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No Running Water or Electricity

By LaNese Mahan, 2017 MIAP-Noble Fellow

Posted Oct. 18, 2017

I never thought I would have to contemplate which necessity I needed more: running water or electricity. At the end of last week, we started experiencing power outages. Then we went completely dark for two days. Luckily, the hotel I am staying at runs the generator for a few hours in the evenings. So, I can contact my family, charge all my devices, and, for a short time, enjoy the cool air from the fan. The power was finally fixed, and we all rejoiced. However, it was short lived. Then the city water quit working. We experienced three days of carrying jerry cans and buckets full of water up three flights of stairs. I thought living without power was difficult, but I think I will take running water over electricity any day.

Thursday we set out early for Barlonyo to fetch cut vetiver grass and roots. After loading up the burlap sacks, we piled into the van and headed for Calo Me Lare. The cut vetiver grass served as mulch for the recently transplanted seedlings.

Calo Me Lare studentsCalo Me Lare students work on mulching the grow beds with freshly cut vetiver grass.

Once we arrived at the school garden, we gathered up some students to help with the task of mulching and planting the vetiver roots. We split into three teams to tackle the task of mulching the grow beds. Each team was responsible for one grow bed; with everyone's help we were able to finish five beds.

The next task was planting vetiver grass roots. The goal is for Calo Me Lare to have an abundant supply of mulch. Walter started by digging the holes for the plants, then each student took a root section to plant. When the planting was done, three students volunteered to water the newly planted plants. Before heading out for the day, Irene had a short lesson with the students about the importance of watering the planted vetiver grass roots. Students volunteered to take turns during the week to check and water the plants. It was a very successful day in the garden.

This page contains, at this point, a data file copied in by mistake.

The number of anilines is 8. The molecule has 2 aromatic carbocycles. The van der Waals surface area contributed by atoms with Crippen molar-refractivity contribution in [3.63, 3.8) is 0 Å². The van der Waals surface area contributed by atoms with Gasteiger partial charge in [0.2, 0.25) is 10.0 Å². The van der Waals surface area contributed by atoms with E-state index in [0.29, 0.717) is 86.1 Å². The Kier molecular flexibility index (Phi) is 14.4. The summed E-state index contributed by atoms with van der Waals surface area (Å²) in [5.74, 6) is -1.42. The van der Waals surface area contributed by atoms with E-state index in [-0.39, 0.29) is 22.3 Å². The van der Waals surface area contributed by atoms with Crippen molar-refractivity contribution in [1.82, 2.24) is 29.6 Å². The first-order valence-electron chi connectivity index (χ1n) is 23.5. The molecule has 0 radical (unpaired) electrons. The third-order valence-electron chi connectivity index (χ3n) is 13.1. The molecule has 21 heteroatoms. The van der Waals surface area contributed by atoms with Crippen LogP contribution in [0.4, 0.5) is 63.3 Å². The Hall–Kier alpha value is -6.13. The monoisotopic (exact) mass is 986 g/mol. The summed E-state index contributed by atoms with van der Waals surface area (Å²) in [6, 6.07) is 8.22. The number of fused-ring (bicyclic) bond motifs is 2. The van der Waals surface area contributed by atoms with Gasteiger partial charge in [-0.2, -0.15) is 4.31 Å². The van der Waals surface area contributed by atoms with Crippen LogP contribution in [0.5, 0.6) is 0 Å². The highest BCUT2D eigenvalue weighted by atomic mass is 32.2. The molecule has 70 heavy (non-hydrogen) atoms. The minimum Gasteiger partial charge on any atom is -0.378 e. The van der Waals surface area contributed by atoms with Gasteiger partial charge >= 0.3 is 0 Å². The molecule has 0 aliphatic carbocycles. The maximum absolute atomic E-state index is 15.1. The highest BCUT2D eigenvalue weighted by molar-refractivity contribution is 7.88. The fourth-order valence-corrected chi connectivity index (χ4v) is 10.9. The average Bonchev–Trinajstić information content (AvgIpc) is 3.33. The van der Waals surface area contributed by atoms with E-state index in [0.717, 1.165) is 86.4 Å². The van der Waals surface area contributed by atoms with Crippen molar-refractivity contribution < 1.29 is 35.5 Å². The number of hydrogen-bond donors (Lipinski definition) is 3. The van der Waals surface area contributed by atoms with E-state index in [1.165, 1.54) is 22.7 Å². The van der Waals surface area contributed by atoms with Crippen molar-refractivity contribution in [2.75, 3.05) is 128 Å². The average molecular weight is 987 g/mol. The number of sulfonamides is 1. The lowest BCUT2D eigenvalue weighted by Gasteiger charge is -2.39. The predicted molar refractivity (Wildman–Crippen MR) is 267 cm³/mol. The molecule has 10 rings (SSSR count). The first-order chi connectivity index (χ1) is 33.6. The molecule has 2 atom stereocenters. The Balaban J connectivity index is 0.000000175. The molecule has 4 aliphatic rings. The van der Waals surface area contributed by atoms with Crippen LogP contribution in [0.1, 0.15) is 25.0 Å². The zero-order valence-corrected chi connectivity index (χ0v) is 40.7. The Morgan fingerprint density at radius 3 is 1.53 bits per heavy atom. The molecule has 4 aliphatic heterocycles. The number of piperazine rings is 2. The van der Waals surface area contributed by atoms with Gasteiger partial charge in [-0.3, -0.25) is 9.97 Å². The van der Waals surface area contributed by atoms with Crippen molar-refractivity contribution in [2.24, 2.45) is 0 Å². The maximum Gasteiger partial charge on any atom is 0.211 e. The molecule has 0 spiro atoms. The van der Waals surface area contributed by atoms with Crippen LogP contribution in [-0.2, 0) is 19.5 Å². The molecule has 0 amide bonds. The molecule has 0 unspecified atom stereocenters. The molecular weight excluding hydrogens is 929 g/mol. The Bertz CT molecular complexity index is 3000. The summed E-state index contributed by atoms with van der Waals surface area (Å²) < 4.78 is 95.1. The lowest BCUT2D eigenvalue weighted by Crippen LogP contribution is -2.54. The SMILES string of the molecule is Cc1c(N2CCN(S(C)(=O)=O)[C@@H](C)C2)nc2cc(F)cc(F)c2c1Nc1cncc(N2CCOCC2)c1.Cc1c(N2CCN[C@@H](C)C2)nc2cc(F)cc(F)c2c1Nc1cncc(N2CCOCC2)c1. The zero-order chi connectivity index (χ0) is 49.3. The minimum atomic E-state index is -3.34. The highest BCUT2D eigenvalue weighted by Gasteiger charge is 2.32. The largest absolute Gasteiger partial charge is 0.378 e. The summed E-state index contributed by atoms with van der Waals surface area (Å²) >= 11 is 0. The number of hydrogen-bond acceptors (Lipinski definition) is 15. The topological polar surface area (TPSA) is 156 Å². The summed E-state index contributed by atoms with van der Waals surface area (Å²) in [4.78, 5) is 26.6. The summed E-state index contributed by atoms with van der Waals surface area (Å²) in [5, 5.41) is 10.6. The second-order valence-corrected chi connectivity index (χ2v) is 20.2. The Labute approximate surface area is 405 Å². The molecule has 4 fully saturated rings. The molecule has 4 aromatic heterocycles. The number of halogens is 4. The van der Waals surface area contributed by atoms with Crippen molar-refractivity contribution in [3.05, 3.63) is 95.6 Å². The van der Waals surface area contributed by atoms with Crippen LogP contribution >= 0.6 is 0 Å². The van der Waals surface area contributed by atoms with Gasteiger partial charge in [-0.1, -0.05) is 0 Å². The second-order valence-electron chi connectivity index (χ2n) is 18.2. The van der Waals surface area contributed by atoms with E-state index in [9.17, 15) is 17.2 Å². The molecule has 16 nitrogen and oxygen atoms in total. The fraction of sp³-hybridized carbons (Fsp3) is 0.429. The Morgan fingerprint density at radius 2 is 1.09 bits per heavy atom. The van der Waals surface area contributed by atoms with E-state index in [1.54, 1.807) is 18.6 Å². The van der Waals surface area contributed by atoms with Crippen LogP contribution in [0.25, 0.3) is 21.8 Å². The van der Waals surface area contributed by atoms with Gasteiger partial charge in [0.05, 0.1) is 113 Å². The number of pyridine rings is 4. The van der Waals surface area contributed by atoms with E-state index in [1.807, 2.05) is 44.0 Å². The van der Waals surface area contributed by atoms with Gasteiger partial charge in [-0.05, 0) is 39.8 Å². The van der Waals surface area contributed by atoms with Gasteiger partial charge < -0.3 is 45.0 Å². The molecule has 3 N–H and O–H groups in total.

Even though this week came with its challenges, it was very successful in the school gardens. Working with the faculty, staff and students has been a rewarding experience for our team. I have been blessed with a wonderful Ugandan team – Irene, Walter and Kunda. I could not have accomplished what we have without them. I want to extend a very special "thank you" to each of them for their hard work and dedication.

Jesiah and the blue cowThe blue cow has found a new home with Jesiah, whose mother has been helping LaNese Mahan during her time in Uganda.

About the Author

LaNese Mahan is a 2017 MIAP-Noble Fellow serving in agricultural development roles in Uganda. Mahan is from Sheridan, Arkansas, and is a student in the Master of International Agriculture Program at Oklahoma State University, where she focuses on education and sustainability. This fellowship is sponsored in part by the Noble Research Institute.